43:00 – The speed of cultural change in the US, and the importance of religious freedoms.
52:45 – Christianity and politics.

If you’re looking for a great podcast on apologetics, these guys are interviewing a lot of my favorite people – Craig Hazen, Fazale Rana, and soon Stephen C. Meyer. If you like the interview, please leave a comment. If you have any questions about any of the resources or blog posts that I mentioned, please let me know.

Extra point

So, the extra point I wanted to make was about the question of how should Christians feel about the ascent of the woke people.

To start, consider this interesting article from Not The Bee, where they feature a whole bunch of moderates and classical liberals explaining why they walked away from the left because of the left’s descent into censorship and cancel culture.

Example:

In addition to that, there was an interesting survey about which group of people were more likely to self-report being diagnosed with a mental illness. It was the far-left people. And this data came from Pew Research, which skews to the left.

So, the point I wanted to make was this. The people on the left are only able to persist in being on the left, by exchanging reason and evidence for emotions and coercion. I admit that things look bad now, especially when you look at the powerful big corporations who are allying with the secular left mob. But I don’t think that people who are fixated on left-wing concerns are comfortable for moderate people to talk with. I think that secular leftism has left extreme leftists without the basic moral framework for respectful dialog. What’s more, I don’t think that secular leftists are very good at friendship, dating and especially marriage. You can’t marry someone who is lacks charity and self-control.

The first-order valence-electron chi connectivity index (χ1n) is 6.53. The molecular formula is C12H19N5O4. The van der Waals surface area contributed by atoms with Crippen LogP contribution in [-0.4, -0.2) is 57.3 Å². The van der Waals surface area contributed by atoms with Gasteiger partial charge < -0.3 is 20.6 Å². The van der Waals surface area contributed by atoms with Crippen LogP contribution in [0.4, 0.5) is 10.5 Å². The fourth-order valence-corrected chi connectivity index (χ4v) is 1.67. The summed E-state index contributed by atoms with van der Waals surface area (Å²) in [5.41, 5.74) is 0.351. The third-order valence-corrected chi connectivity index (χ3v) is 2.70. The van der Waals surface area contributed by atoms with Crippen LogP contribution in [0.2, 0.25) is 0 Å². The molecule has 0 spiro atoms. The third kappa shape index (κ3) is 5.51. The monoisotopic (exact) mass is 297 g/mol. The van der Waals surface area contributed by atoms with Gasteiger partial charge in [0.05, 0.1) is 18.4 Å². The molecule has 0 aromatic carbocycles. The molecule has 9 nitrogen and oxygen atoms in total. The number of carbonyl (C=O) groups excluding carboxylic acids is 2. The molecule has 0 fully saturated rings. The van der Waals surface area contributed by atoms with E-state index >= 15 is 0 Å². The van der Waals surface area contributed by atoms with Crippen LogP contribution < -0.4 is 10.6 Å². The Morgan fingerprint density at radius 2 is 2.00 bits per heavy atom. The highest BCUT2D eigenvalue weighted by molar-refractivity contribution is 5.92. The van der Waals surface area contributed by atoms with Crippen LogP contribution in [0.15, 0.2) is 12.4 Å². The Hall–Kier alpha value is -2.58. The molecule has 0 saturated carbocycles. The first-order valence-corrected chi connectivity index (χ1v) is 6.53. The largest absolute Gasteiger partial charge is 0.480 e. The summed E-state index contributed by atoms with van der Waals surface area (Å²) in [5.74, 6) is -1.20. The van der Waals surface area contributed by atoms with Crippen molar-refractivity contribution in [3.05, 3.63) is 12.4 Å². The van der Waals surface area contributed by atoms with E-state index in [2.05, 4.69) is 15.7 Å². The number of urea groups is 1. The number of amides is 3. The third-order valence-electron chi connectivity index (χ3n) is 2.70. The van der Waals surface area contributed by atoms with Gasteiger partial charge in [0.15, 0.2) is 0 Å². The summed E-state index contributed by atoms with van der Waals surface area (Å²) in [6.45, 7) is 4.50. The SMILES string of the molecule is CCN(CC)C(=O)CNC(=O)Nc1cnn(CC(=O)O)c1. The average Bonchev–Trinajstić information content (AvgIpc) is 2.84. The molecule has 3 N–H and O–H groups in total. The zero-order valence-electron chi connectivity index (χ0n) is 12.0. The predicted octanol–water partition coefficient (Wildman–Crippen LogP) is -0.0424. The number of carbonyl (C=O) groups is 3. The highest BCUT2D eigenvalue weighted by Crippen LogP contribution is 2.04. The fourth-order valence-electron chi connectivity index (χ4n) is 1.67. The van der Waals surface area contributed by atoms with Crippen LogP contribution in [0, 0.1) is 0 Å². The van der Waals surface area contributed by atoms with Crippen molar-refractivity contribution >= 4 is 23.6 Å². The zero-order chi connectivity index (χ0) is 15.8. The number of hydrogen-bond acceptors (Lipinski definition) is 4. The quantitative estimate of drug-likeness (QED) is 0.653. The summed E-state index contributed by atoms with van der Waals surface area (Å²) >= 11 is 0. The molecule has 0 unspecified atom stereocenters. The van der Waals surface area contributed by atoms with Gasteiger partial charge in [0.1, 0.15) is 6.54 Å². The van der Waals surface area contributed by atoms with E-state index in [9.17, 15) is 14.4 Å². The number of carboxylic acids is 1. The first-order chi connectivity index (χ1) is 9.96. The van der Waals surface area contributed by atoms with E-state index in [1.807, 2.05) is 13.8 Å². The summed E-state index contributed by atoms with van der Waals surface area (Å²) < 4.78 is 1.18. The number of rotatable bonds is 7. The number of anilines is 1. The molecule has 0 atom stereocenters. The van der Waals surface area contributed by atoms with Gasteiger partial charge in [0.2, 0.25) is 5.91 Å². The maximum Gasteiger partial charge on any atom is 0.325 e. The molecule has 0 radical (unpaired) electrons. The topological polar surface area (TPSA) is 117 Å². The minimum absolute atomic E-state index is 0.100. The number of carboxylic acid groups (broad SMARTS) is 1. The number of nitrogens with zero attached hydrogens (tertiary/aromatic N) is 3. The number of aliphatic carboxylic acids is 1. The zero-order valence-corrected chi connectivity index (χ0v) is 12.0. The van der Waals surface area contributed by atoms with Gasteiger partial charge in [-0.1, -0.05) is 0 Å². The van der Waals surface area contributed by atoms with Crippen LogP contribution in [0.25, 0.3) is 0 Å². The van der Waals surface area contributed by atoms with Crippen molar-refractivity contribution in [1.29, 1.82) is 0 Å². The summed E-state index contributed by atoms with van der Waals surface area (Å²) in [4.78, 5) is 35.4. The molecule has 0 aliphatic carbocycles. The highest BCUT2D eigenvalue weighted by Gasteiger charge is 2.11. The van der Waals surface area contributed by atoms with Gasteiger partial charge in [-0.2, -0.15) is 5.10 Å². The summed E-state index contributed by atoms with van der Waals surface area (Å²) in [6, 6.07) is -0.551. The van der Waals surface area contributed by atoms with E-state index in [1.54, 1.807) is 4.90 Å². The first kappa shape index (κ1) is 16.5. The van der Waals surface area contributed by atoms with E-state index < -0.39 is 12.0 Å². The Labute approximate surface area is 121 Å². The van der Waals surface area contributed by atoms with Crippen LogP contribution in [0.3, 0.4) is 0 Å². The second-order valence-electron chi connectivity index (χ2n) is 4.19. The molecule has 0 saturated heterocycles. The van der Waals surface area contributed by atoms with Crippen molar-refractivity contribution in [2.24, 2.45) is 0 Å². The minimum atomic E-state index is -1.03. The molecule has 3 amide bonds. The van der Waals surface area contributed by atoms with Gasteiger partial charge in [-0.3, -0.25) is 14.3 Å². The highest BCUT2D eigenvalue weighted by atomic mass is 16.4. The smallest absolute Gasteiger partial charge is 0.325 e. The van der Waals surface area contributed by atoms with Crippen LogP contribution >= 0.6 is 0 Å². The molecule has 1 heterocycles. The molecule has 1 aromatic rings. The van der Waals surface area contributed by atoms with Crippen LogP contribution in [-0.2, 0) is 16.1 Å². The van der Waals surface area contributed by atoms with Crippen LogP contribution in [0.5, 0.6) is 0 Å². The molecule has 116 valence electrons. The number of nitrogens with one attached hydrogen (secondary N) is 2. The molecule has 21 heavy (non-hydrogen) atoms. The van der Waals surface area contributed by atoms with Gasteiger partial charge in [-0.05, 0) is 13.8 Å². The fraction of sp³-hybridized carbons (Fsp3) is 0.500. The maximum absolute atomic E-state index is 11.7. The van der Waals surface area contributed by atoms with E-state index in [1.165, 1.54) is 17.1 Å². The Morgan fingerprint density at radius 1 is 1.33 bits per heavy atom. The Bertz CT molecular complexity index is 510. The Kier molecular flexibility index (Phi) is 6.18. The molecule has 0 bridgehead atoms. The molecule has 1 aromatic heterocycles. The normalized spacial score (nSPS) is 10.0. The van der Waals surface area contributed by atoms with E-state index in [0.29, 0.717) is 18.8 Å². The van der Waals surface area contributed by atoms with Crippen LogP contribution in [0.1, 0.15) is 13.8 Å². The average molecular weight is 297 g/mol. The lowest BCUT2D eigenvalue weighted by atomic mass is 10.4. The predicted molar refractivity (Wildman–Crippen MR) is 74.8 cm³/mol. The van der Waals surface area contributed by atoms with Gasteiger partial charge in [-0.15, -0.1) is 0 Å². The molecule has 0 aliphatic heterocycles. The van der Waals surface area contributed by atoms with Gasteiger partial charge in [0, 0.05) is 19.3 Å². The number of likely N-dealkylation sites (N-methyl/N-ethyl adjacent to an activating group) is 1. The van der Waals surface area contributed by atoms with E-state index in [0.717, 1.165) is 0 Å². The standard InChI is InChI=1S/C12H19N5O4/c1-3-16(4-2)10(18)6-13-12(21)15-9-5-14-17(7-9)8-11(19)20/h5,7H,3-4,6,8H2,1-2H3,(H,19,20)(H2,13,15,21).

In view of this, I think that there is a tremendous opportunity to provide moderates and open-minded people with a safe place to express their views and seek truth. In order to be ready for them, I recommend that you prepare yourself to have respectful discussions by reading good books, and listening to good debates. The more you can stay calm while listening to different points of view, the more that people will want to speak to you. Please don’t rely on the church to train you. We’re not doing a very good job of training Christians about different points of view in the church. So, you’ll have to train yourself if you want to develop the ability to debate and disagree in a calm and respectful way.

Exciting news

By the way, I mentioned on the podcast that my Bible study partner and I are planning to start a podcast of our own. I explain what it will be about and about my co-host during the episode.

If you missed my previous appearance on Tim Stratton’s Free Thinking Ministries podcast, then you can listen to that here.

Christian woman finds a way to discuss her faith with non-Christians

I found an interesting article where a Christian woman explains how she used to share her testimony with non-Christians. But that wasn’t working. So she decided to try something different.

She writes:

I’ll never forget the first time I shared my personal testimony with a non-Christian.